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The Foolscap Pages

Simon Callow, interviewed by Noel Stevens

Simon Callow

Simon Callow

This article is part of a regular series of conversations with the Review’s contributors; read past ones here and sign up for our e-mail newsletter to get them delivered to your inbox each week.


For the December 22 issue of the Review, actor and frequent contributor Simon Callow reviewed Paul Newman’s memoir, The Extraordinary Life of an Ordinary Man. Less of an autobiography and more of a posthumous compilation of oral histories, the extravagantly modest title offers an insight into the inner turmoil of one of Hollywood’s most beloved stars. Callow, who worked with Newman briefly on a film in 1989, was “bemused” by Newman’s meek demeanor in contrast with his fame: “Newman…knew that he had what people wanted, but he didn’t feel that he owned his natural gifts. This was the cause of a great deal of the tension in his life.”

A writer, actor, director, and musician, Callow is a venerated Renaissance man in his own right. His acting career—most famously in his BAFTA-nominated performances in A Room with a View and Four Weddings and a Funeral, but also on stage, where he originated Mozart in Amadeus—are may be what he’s best known for in the United States. But he is a prolific author, having written biographies of Orson Welles, Charles Laughton, and Oscar Wilde, as well as several acting guides and works of criticism.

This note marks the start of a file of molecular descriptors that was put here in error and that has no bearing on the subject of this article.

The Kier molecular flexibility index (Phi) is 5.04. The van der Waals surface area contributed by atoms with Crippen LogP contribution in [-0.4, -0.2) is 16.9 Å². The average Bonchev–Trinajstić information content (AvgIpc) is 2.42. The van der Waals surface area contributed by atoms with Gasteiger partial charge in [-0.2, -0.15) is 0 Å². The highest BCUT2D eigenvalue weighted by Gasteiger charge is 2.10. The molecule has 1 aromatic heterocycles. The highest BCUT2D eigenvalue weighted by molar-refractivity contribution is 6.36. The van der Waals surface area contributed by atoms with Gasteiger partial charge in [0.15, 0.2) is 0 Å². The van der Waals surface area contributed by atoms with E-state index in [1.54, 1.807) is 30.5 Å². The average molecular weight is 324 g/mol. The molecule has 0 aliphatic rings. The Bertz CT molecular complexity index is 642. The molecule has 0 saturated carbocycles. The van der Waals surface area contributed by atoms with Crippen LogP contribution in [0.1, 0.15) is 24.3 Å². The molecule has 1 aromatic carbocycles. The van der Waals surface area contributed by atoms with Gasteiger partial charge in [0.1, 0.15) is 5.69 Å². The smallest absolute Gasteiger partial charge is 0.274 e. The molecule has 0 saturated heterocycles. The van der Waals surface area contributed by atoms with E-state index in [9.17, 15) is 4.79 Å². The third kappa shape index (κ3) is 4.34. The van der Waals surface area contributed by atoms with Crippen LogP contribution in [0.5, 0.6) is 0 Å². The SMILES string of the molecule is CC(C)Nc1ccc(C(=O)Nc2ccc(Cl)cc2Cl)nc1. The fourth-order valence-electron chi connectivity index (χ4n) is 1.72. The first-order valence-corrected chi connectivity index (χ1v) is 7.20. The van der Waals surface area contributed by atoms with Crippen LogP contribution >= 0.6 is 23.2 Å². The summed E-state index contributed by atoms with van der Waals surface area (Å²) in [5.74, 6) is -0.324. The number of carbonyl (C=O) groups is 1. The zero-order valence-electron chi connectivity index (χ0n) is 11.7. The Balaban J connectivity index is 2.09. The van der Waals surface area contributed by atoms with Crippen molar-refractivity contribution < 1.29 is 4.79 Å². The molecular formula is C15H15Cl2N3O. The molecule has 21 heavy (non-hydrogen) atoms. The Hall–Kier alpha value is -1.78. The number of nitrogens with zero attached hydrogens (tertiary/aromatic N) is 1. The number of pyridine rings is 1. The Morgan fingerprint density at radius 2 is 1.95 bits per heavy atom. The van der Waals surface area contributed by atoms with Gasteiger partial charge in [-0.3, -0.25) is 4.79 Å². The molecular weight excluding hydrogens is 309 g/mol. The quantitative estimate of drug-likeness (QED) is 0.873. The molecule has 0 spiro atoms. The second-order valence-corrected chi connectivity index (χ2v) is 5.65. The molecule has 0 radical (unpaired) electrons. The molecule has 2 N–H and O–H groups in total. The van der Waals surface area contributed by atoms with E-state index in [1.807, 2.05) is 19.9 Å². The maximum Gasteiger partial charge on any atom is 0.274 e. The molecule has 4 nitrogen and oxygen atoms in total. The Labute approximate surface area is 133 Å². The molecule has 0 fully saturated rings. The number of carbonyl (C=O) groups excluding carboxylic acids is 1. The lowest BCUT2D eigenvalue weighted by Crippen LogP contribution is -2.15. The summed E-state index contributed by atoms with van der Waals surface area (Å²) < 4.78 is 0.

I e-mailed Callow this week to find out what makes a good biography and delve further into Newman’s remarkable life.


Noel Stevens: Which creative discipline first attracted you, writing or the performing arts? Is there an endeavor, among these or others, in which you feel most at home? 

Simon Callow: I learned to read rather late—six years old—but then my craving for the printed word became insatiable. In those distant days—the early 1950s—it was common to deploy newspapers on newly washed floors, and if I was absent, I could most often be found upside down in the kitchen, reading the Financial Times or The Daily Telegraph. Quite early on I used to scribble down things I’d heard or thought and was that unusual child who actually enjoyed writing thank-you letters. I contributed florid essays to the school magazine, although my career in that sphere started with a terrible fraud. I lived in Africa from the ages of nine to twelve, and my mother had somehow got hold of a version of Genesis chapter 1 in pidgin English—“In de beginning was de Word and de word was de Lawd,” etc.—and I submitted it as my own. It was a great success and all my future, self-scribed submissions were reverently received and duly published.